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In the mathematical field of ring theory, a principal ideal is an ideal in a ring that is generated by a single element of through multiplication by every element of . The term also has another, similar meaning in order theory, where it refers to an (order) ideal in a poset generated by a single element , which is to say the set of all elements less than or equal to in .

The remainder of this article addresses the ring-theoretic concept.



  • a left principal ideal of   is a subset of   of the form  ;
  • a right principal ideal of   is a subset of the form  ;
  • a two-sided principal ideal of   is a subset of all finite sums of elements of the form  , namely,  .

While this definition for two-sided principal ideal may seem more complicated than the others, it is necessary to ensure that the ideal remains closed under addition.

If   is a commutative ring with identity, then the above three notions are all the same. In that case, it is common to write the ideal generated by   as  .

Examples of non-principal idealEdit

Not all ideals are principal. For example, consider the commutative ring   of all polynomials in two variables   and  , with complex coefficients. The ideal   generated by   and  , which consists of all the polynomials in   that have zero for the constant term, is not principal. To see this, suppose that   were a generator for  ; then   and   would both be divisible by  , which is impossible unless   is a nonzero constant. But zero is the only constant in  , so we have a contradiction.

In the ring  , the numbers  , where   is even, form a non-principal ideal. This ideal forms a regular hexagonal lattice in the complex plane. Consider   and  . These numbers are elements of this ideal with the same norm  , but because the only units in the ring are   and  , they are not associates.

Examples of principal idealEdit

The principal ideals in   are of the form  . Actually, every ideal   in   is principal, which can be shown in the following way. Suppose   where  , then consider the surjective homomorphisms   Since   is finite, then for sufficiently large  ,   Thus,  , which implies   is always finitely generated. Since the ideal generated by any integers   and  ,  , is exactly  , by induction on the number of generators, it follows that   is principal.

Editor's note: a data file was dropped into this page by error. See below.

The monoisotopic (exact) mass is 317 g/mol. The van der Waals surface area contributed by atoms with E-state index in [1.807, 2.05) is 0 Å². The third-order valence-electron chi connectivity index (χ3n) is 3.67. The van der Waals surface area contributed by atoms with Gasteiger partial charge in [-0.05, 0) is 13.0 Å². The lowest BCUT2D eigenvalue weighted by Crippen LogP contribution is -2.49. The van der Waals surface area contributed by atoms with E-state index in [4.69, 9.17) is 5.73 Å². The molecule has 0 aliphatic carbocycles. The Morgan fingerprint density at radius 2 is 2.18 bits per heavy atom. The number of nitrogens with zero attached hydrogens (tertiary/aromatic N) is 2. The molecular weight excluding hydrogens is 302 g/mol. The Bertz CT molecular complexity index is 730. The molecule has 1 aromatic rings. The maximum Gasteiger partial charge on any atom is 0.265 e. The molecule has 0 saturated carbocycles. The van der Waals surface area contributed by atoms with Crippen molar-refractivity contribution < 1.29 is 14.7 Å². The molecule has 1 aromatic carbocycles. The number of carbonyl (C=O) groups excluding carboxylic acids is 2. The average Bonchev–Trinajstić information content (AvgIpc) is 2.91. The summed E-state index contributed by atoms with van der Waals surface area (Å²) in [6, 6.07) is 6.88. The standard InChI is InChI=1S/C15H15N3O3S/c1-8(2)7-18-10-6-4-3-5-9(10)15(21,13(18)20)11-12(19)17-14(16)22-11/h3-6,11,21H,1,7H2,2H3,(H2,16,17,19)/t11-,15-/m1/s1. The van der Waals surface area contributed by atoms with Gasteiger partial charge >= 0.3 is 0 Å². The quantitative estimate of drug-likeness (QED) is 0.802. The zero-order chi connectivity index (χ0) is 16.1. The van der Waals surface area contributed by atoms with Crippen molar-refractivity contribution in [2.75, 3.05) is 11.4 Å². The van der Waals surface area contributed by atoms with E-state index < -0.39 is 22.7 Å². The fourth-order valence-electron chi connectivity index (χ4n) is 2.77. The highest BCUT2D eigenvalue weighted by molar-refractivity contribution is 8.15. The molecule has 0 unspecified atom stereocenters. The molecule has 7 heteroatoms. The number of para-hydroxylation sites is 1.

However, all rings have principal ideals, namely, any ideal generated by exactly one element. For example, the ideal   is a principal ideal of  , and   is a principal ideal of  . In fact,   and   are principal ideals of any ring  .

Related definitionsEdit

A ring in which every ideal is principal is called principal, or a principal ideal ring. A principal ideal domain (PID) is an integral domain in which every ideal is principal. Any PID must be a unique factorization domain; the normal proof of unique factorization in the integers (the so-called fundamental theorem of arithmetic) holds in any PID.


Any Euclidean domain is a PID; the algorithm used to calculate greatest common divisors may be used to find a generator of any ideal. More generally, any two principal ideals in a commutative ring have a greatest common divisor in the sense of ideal multiplication. In principal ideal domains, this allows us to calculate greatest common divisors of elements of the ring, up to multiplication by a unit; we define   to be any generator of the ideal  .

For a Dedekind domain  , we may also ask, given a non-principal ideal   of  , whether there is some extension   of   such that the ideal of   generated by   is principal (said more loosely,   becomes principal in  ). This question arose in connection with the study of rings of algebraic integers (which are examples of Dedekind domains) in number theory, and led to the development of class field theory by Teiji Takagi, Emil Artin, David Hilbert, and many others.

The principal ideal theorem of class field theory states that every integer ring   (i.e. the ring of integers of some number field) is contained in a larger integer ring   which has the property that every ideal of   becomes a principal ideal of  . In this theorem we may take   to be the ring of integers of the Hilbert class field of  ; that is, the maximal unramified abelian extension (that is, Galois extension whose Galois group is abelian) of the fraction field of  , and this is uniquely determined by  .

Krull's principal ideal theorem states that if   is a Noetherian ring and   is a principal, proper ideal of  , then   has height at most one.

See alsoEdit


  • Gallian, Joseph A. (2017). Contemporary Abstract Algebra (9th ed.). Cengage Learning. ISBN 978-1-305-65796-0.